My little brother, Don Lichi, 57, completed his 10th marathon on Saturday, Sept. 26 in Akron, Ohio.
He says this is his last one...we'll see!
Approximately 10,000 people from all walks of life came to participate in the various races, which included a 1/2 marathon, and a relay race.
In case you didn't know, a marathon is 26.2 miles. Don finished the race in 4 hours, 52 minutes (4:52). 1500 people set out to do the 26.2 mile marathon. Of the 1431 people who finished, the average time was 4:21. The longest time was 6:40.
The first place winner of the race was a 27 year old man from Kenya, whose time was 2:27...not the world's record, but not too far from it! How amazing is that?! This man is in the United States to run a couple races in hopes of taking the prize money back home to his family. He picked up $2000 in Akron.
The Bible uses the analogy of running a race many times to illustrate how we should live our lives while on this earth. One of my favorite verses is this one, which is a quotation of Paul from one of his letters to his protege, Timothy. He was chained up in a dreary prison at the time, and knew he was near the end of his life:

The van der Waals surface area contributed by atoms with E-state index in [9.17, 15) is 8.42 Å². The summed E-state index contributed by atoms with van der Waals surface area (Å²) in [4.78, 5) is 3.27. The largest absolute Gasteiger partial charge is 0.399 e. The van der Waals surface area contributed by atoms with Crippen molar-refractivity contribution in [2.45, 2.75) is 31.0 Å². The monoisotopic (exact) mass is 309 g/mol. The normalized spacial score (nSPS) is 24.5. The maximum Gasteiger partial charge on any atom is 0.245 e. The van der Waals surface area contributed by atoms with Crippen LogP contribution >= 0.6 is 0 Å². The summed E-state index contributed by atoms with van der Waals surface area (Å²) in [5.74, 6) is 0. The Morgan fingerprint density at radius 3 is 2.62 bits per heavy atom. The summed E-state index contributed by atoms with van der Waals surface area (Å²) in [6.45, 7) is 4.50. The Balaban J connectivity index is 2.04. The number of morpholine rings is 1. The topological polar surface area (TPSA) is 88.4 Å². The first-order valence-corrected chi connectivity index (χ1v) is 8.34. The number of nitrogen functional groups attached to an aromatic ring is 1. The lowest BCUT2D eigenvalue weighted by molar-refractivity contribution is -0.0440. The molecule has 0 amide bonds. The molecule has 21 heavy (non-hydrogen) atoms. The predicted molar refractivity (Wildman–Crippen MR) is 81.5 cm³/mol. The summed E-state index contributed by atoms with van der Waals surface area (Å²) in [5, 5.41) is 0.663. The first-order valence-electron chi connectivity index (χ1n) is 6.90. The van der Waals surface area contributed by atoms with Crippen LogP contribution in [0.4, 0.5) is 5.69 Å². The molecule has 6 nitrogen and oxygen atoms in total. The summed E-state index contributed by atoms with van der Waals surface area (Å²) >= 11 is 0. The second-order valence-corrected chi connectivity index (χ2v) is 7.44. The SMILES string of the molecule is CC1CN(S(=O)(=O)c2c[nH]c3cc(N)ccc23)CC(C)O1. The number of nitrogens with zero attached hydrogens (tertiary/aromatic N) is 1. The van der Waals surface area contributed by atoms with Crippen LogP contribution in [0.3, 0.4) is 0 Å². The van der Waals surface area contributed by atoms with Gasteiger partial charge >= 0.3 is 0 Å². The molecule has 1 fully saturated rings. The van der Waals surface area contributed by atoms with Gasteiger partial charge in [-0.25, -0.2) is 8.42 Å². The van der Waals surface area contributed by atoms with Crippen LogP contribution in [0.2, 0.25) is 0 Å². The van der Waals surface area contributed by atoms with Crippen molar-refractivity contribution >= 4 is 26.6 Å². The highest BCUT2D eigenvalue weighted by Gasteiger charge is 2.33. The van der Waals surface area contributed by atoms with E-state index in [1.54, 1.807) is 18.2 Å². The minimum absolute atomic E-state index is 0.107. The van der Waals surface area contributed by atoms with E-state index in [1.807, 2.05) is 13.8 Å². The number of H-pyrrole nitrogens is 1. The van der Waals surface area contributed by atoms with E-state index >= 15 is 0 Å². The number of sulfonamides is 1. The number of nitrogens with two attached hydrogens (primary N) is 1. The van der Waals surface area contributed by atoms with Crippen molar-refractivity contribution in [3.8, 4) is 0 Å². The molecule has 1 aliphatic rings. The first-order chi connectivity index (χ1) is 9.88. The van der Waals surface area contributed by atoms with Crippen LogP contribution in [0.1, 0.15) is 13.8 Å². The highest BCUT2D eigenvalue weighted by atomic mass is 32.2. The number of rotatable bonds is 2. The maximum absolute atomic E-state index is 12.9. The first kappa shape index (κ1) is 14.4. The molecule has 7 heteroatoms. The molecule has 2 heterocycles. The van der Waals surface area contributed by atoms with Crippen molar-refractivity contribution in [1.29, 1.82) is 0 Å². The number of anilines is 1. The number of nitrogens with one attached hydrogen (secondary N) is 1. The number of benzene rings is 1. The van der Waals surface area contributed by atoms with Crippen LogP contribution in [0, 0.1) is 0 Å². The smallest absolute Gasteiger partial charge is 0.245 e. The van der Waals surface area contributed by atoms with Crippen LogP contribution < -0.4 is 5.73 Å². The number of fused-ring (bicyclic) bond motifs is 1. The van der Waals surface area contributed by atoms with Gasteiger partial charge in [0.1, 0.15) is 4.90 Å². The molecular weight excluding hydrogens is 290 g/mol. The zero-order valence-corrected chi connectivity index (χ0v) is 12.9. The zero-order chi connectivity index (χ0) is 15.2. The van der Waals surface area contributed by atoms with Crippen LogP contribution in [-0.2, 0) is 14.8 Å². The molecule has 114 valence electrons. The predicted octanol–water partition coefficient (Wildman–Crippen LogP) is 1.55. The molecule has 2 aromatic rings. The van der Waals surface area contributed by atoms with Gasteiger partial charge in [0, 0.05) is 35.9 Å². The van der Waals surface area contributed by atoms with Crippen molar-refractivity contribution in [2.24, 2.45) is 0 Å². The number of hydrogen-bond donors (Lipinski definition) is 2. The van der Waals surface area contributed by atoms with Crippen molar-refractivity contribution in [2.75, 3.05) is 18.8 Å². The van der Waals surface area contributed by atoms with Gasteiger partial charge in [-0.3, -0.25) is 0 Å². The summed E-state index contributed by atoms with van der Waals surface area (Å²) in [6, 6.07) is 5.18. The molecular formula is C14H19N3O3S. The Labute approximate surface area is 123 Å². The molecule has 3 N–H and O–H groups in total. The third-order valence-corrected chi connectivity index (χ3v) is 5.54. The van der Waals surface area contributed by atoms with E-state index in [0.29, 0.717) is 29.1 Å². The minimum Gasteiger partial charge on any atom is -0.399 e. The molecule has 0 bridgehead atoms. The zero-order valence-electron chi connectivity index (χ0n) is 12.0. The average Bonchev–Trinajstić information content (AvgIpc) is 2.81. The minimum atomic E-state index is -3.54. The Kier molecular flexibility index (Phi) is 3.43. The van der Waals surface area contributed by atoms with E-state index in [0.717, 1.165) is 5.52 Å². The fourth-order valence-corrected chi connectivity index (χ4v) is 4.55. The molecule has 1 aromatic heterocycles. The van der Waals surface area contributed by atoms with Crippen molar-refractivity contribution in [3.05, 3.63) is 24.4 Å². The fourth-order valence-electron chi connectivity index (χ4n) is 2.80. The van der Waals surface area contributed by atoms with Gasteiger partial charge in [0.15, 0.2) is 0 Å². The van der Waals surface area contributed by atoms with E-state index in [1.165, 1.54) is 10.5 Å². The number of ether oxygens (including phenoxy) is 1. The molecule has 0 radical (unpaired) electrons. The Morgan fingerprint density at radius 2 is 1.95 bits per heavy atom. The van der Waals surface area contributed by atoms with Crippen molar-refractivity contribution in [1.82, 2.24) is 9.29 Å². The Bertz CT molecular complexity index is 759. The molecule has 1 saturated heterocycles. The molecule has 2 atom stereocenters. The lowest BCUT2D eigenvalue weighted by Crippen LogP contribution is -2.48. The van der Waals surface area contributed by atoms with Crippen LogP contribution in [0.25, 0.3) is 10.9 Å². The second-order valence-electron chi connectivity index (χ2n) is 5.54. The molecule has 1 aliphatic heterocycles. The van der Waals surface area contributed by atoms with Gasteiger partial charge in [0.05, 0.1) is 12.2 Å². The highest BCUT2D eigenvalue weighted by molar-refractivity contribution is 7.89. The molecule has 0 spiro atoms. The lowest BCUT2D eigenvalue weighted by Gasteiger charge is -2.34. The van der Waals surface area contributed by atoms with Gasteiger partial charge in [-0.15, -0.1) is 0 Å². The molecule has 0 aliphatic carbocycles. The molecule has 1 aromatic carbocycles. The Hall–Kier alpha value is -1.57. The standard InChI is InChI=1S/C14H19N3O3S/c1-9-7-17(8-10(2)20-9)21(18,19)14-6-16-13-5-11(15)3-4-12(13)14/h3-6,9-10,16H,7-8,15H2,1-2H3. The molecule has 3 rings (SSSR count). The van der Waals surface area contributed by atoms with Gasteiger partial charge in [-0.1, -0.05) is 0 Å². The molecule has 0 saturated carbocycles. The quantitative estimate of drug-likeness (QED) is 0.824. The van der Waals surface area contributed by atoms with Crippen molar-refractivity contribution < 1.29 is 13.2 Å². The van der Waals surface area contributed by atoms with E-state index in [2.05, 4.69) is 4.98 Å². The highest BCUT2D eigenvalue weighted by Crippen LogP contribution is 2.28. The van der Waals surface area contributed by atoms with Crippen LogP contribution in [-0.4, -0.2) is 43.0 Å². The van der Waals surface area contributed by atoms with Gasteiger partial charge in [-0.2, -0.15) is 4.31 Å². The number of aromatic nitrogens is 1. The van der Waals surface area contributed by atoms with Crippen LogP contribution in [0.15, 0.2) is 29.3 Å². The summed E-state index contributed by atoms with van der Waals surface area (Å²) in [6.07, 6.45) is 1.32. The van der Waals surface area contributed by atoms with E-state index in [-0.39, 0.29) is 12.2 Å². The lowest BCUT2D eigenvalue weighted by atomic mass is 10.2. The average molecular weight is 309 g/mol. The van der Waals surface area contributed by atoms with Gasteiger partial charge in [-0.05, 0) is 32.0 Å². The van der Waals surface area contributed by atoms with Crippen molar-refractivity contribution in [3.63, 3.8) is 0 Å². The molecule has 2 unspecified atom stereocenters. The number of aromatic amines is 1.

"I have fought the good fight, I have finished the race, I have kept the faith. Now there is in store for me the crown of righteousness, which the Lord, the righteous Judge, will award to me on that day..." (II Timothy 3:7)
Paul is looking back over his years of laboring for the sake of the Gospel, as an athlete who has given his all for the prize.
Now, my brother knew before he started this marathon that he would not even come close to being the fastest runner. He did not let that discourage him from running the race, however, and striving to finish it, in spite of an injured calf. Nor did it bother him that he was 30 years older than the man with the fastest time. He was running according to his own abilities. After months of training and discipline, the satisfaction of finishing well according to his ability was his reward. It was a worthy goal for him. The same can be said, I'm quite sure, of the person who finished with the longest time. What mattered was getting into the race, and doing the very best they could, and with that comes the satisfaction of finishing well.
Isn't that just like life? We all have different abilities and talents. What are we doing with them? We don't need to compare ourselves with others...but we can be developing and using the skills that we each have been uniquely gifted with. That is a worthy goal. And the prize will be, at the end of our lives, to hear those coveted words, "well done, good and faithful servant" (Matt. 25:23).
Way to go, Don! You are, as always, an inspiration to so many...both in running the marathon 10 times, and in the race of life.